Theology aside…

Nof’s idea not surprisingly elicited a lot of controversy, and at least a few people have taken non-theological issue with the conclusions. For example, relatively quiet, calm conditions would be required for spring ice to form, yet the fishermen were described as being caught in a storm with high winds and huge waves that threatened their craft. In addition, the New Testament accounts make reference to their using oars, and being on a ship and using oars over a layer of ice would have been difficult, at least. Jesus himself might have had to wear crampons to avoid falling on the divine rear-end when stepping onto the ice. And there is also the issue of what happened with poor Peter, who either could not walk on water because his faith faltered or found no ice on which to walk.

Autism, SHANK, and busy highways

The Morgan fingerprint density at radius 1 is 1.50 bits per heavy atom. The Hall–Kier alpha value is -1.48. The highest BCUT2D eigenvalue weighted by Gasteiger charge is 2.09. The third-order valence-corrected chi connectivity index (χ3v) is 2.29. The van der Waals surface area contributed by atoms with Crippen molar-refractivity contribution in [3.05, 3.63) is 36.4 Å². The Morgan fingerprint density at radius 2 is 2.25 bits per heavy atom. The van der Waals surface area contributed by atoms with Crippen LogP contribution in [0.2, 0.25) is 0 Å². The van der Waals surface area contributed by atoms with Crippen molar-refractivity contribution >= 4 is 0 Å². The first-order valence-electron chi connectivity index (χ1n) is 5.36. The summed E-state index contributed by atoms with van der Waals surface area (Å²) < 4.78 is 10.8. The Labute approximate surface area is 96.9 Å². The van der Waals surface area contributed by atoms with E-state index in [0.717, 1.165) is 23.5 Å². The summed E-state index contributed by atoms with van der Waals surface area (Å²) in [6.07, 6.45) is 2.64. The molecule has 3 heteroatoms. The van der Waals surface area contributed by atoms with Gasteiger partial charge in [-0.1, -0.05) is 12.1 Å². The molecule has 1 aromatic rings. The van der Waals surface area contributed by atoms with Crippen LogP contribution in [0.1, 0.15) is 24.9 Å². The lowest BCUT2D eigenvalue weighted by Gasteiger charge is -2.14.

Two autism studies in the news. I’ve summarized them at the Thinking Person’s Guide to Autism here. Let’s just say that the headlines, stories, and news releases have hyped yet again. Indeed, the title of this post should’ve been: “Headlines hype, news releases overpromise again in autism research.”

The worst offender is easily, “Proximity to freeways increases autism risk, study finds.” Um, no. The study found that autism rates are higher among people living within 309 meters of freeways. That in no way means that living close to a freeway increases autism risk. It’s a common, basic overinterpretation of correlation and epidemiological conclusions, but it’s really starting to get old. You can read more about the fuzzy definition of “freeway” and “major road” here.

The dumbest science question ever?

From NASA/Wikimedia commons: The Hubble image shows the paired galaxies very close together with streams of stars being pulled out of the galaxies. The colliding "parent" galaxies lose their shape and smoother galaxies are formed. The whole merging process can take less than a billion years.

I don’t know if this qualifies as the dumbest science-related question ever, but it’s one that’s been bothering me for, oh, years. If you google it, the hits that turn up are, ironically, all religion related, and no help at all.

The question: Why was life such a hit? Rephrased: Why did life, once it got going, persist?